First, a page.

Following the Toronto and Brownsville revivals, further revivals were expected by those involved and prophesised to be accompanied by an increase of esoteric and ecstatic manifestations of the Holy Spirit. Minor revivals in fact broke out across churches in various cities of northern United State s (Poloma 2003). One prophecy appeared to have particular validity for the Florida Outpouring and was attributed to the renowned Korean Pentecostal leader, Yonggi Cho, the senior pastor of Yoido Full Gospel Church, believed to be, with a membership of 750,000, the largest congregation in the world. He predicted in 1987 that “the last great move of the Spirit will originate in Canada.” Initially this “move of the Spirit” was believed to be the Toronto Blessing, but subsequently it was re-interpreted to refer to Todd Bentley’s ministry. Prophecy and expectation of further revivals was the context that helped forge a great significance to Bentley’s visit Lakeland .
In many respects, the Florida Outpouring was similar to the Pentecostal revivals that occurred in the 1990s, in particular the Toronto Blessing (Hunt 1995; Porter and Richter 1995) in Toronto and the Brownsville Revival in Pensacola , Florida (Wójcik 2000). In addition to claims of numerous miraculous healings, the Outpouring seemed to make more extraordinary assertions, including at least thirty resurrections of the dead (Hunt 2009a). However, the Lakeland Revival was shorter than these two earlier revivals and placed a greater emphasis on evangelism and healing. Moreover, it was associated particularly with a single charismatic figure, Todd Bentley. Bentley is a controversial and unorthodox figure with a biker-punk appearance. Short, balding, tattooed, he energetically stomps the stage during revival meetings in jeans, over-sized tee-shirts and military-style jackets, which often sport a provocative slogan such as “Jesus Loves My Tattoos” or “Holy Spirit Special Corps.”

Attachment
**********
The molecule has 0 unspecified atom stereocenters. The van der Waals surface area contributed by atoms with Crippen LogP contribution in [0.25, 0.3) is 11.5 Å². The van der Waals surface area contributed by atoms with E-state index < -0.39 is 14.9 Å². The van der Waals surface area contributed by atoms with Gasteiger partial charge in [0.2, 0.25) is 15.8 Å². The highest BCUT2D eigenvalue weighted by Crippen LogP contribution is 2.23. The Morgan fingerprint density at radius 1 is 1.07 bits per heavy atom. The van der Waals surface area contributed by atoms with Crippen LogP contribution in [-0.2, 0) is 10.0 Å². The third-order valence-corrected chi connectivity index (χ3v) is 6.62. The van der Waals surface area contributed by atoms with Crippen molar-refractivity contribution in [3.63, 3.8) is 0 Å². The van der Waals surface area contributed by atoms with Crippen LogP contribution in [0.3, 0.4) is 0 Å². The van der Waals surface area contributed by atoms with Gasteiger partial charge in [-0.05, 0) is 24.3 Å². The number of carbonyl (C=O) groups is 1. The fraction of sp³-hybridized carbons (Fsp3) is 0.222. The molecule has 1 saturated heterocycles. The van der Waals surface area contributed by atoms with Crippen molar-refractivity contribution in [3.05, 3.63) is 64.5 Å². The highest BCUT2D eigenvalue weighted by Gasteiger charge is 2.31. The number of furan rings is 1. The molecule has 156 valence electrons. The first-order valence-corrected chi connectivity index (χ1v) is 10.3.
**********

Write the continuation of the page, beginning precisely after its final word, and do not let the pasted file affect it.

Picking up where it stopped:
Common to conventional Pentecostal/charismatic teaching, Bentley emphasized several core beliefs: salvation, baptism in the Holy Spirit, divine healing, and belief in the second coming of Christ. After baptism in the Holy Spirit, the Spirit may be manifest through the believer in the form of spiritual gifts such as speaking in tongues and prophesy. While subscribing to these primary beliefs, Bentley strayed into doctrines and practices regarded as unorthodox or even heretical by most mainstream Pentecostal denomination. He was influenced by such figures as the evangelists William Branham and Bob Jones, and John Wimber, founder of the Vineyard churches and associated with “power evangelism.”
Todd Bentley subscribes to the doctrine of Joel’s Army, which is based on an esoteric reading of the second chapter of the Old